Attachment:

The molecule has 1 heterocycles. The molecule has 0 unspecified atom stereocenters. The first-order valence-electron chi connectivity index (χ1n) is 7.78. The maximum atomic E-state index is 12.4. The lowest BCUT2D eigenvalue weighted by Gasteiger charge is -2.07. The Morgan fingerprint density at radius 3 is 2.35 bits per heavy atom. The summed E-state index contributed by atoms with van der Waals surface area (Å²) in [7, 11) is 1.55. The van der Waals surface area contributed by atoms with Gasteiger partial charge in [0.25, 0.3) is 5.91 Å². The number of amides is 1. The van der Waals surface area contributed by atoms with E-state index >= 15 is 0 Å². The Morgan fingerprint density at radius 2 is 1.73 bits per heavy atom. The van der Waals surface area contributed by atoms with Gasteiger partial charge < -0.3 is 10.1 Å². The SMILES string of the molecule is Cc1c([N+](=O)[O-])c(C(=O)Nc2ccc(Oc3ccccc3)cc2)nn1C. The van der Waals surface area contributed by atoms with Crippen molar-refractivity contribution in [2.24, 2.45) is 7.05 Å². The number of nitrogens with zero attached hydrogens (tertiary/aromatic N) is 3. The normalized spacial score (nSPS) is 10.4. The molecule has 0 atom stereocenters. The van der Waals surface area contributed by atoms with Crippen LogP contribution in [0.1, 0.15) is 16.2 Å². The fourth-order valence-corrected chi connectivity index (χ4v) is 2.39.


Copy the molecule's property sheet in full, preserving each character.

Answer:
The molecule has 1 heterocycles. The molecule has 0 unspecified atom stereocenters. The first-order valence-electron chi connectivity index (χ1n) is 7.78. The maximum atomic E-state index is 12.4. The lowest BCUT2D eigenvalue weighted by Gasteiger charge is -2.07. The Morgan fingerprint density at radius 3 is 2.35 bits per heavy atom. The summed E-state index contributed by atoms with van der Waals surface area (Å²) in [7, 11) is 1.55. The van der Waals surface area contributed by atoms with Gasteiger partial charge in [0.25, 0.3) is 5.91 Å². The number of amides is 1. The van der Waals surface area contributed by atoms with E-state index >= 15 is 0 Å². The Morgan fingerprint density at radius 2 is 1.73 bits per heavy atom. The van der Waals surface area contributed by atoms with Gasteiger partial charge < -0.3 is 10.1 Å². The SMILES string of the molecule is Cc1c([N+](=O)[O-])c(C(=O)Nc2ccc(Oc3ccccc3)cc2)nn1C. The van der Waals surface area contributed by atoms with Crippen molar-refractivity contribution in [2.24, 2.45) is 7.05 Å². The number of nitrogens with zero attached hydrogens (tertiary/aromatic N) is 3. The normalized spacial score (nSPS) is 10.4. The molecule has 0 atom stereocenters. The van der Waals surface area contributed by atoms with Crippen LogP contribution in [0.1, 0.15) is 16.2 Å². The fourth-order valence-corrected chi connectivity index (χ4v) is 2.39.